Some people might question me generalizing that women and men have different experiences, such that I would assume that a woman has understanding of something that I assume a man is lacking. Don’t those assumptions work against the idea of equality? Wouldn’t it be better if I just took a bunch of resumes, biographies, and policy statements, then stripped them of all reference to gender, and picked the best one? Well, besides the fact that such a process is practically impossible, I believe that equality requires recognizing and affirming differences. From a pure biological standpoint, women and men will have to deal with health issues that are not identical. I think that’s a relevant difference when you think of the impact that a governor can have on health care policy.
Beyond that, as much as I would like to say that we live in a world that is free of gender stereotyping (as well as stereotyping based on race, ethnicity, sexual orientation, and so on), the truth is that we do not live in that world yet. Lots of people treat men and women differently. That means that men and women will experience the world in different ways.
Here’s a personal example. When our daughter was born, I was in graduate school working on my dissertation. Pattie had a full time job that provided the bulk of our income, not to mention our health insurance. So Pattie went back to work and I stayed home to watch our daughter while I did my research and writing. At work, many of Pattie’s female coworkers assumed that she was going to quit her job as soon as possible in order to be a stay at home parent. Meanwhile, I took our daughter with me to take care of some paperwork at the university, and a couple of people made comments like, “Oh look, Daddy’s taking care of you for the day!” We each fought against the expectations people had based on our gender, and I’d say that Pattie had the more aggravating fight to deal with.
If you want a more substantial example in the policy world, look at what people are saying about Janet Yellin and whether she has what it takes to be the chairperson of the Federal Reserve. Men can and should be empathetic to that kind of stereotyping. But we should also have leaders who have faced and overcome it personally, to help create a new culture where the next generation of leaders will not have to face the same obstacles.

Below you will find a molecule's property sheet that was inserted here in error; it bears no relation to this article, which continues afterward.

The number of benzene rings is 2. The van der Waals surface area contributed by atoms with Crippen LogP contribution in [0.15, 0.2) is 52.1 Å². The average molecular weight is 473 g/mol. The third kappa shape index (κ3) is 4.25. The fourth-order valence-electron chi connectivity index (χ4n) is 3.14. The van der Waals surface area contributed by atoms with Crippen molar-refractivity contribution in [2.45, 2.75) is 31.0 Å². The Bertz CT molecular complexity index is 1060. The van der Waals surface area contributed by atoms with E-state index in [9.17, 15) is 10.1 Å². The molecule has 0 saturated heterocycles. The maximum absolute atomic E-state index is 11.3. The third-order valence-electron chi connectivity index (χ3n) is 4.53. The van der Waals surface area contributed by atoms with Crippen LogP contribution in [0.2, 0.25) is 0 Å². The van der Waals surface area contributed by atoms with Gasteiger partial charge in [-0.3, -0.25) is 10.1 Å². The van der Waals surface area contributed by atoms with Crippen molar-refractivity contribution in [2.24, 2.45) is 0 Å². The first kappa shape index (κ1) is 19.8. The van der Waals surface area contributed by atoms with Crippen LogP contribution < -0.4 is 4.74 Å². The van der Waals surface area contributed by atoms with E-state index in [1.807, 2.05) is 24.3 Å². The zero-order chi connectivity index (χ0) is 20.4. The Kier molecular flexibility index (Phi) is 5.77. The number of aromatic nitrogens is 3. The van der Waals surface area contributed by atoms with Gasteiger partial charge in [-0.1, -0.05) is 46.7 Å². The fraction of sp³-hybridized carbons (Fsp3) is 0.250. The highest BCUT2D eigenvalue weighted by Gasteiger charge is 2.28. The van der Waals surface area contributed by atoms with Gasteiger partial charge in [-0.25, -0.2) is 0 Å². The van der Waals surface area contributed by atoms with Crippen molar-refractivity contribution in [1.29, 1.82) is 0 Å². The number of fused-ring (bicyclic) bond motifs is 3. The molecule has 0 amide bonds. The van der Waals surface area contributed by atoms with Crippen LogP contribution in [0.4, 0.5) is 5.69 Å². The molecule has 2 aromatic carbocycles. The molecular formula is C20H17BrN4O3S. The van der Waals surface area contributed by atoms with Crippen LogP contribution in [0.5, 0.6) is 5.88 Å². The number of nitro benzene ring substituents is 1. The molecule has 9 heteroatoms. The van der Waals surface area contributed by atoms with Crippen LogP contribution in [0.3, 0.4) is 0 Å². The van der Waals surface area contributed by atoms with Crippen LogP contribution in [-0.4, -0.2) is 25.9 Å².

So that’s why, all things being equal, I would like to support a woman to be the Democratic Party’s nominee for governor. (Feel free to bookmark this post, come back in 18 months, and do a search-and-replace to change to “governor” to “president.”) And yet, at the end of the day, I’ve chosen to support John Hanger. How can I do that in light of everything I have just written?
Well, that’s where the “all things being equal” comes in. Background and biography are important, but they are not a blank check. I have to have the sense that the candidate will use that background to try to implement policies that I support. Hanger has just done so much more than the other candidates to define his positions that the other candidates look much poorer in comparison. I absolutely love former environmental protection secretary Katie McGinty’s resume and biography. But she barely mentions education at all on her campaign website, and even her environmental policies are vague. I want her to step up her game. If by January, she’s laid out proposals that are even close to Hanger’s on the critical education and economic issues facing the state, I will happily change my support.
In the end, I think that this shows where “identity politics” factors into my thinking. It’s important to evaluate candidates based on their qualifications and proposals. But when deciding between candidates who have cleared that bar, establishing greater diversity in government is a virtue that can legitimately push one qualified candidate ahead of another.
Dave Thomer is a teacher, adjunct professor and blogger from Philadelphia. He blogs at www.notnews.org